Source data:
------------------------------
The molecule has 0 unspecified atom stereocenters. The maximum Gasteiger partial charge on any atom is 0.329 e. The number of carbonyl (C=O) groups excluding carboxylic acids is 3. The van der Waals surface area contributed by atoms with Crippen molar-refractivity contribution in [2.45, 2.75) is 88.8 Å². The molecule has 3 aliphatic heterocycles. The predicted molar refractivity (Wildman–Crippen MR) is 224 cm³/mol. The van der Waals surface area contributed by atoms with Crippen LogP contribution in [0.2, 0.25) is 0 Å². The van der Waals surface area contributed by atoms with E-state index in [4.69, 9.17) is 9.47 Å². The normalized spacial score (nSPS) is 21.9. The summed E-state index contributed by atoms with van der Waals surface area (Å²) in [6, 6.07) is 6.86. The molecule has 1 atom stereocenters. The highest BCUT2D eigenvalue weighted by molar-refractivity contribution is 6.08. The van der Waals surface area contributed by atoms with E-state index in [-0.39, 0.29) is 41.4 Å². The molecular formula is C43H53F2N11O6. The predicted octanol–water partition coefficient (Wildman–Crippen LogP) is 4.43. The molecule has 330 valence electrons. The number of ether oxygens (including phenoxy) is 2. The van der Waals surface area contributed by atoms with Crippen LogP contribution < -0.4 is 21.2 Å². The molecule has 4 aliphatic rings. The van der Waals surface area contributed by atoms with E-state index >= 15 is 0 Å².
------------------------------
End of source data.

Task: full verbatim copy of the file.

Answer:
The molecule has 0 unspecified atom stereocenters. The maximum Gasteiger partial charge on any atom is 0.329 e. The number of carbonyl (C=O) groups excluding carboxylic acids is 3. The van der Waals surface area contributed by atoms with Crippen molar-refractivity contribution in [2.45, 2.75) is 88.8 Å². The molecule has 3 aliphatic heterocycles. The predicted molar refractivity (Wildman–Crippen MR) is 224 cm³/mol. The van der Waals surface area contributed by atoms with Crippen LogP contribution in [0.2, 0.25) is 0 Å². The van der Waals surface area contributed by atoms with E-state index in [4.69, 9.17) is 9.47 Å². The normalized spacial score (nSPS) is 21.9. The summed E-state index contributed by atoms with van der Waals surface area (Å²) in [6, 6.07) is 6.86. The molecule has 1 atom stereocenters. The highest BCUT2D eigenvalue weighted by molar-refractivity contribution is 6.08. The van der Waals surface area contributed by atoms with E-state index in [-0.39, 0.29) is 41.4 Å². The molecular formula is C43H53F2N11O6. The predicted octanol–water partition coefficient (Wildman–Crippen LogP) is 4.43. The molecule has 330 valence electrons. The number of ether oxygens (including phenoxy) is 2. The van der Waals surface area contributed by atoms with Crippen LogP contribution < -0.4 is 21.2 Å². The molecule has 4 aliphatic rings. The van der Waals surface area contributed by atoms with E-state index >= 15 is 0 Å².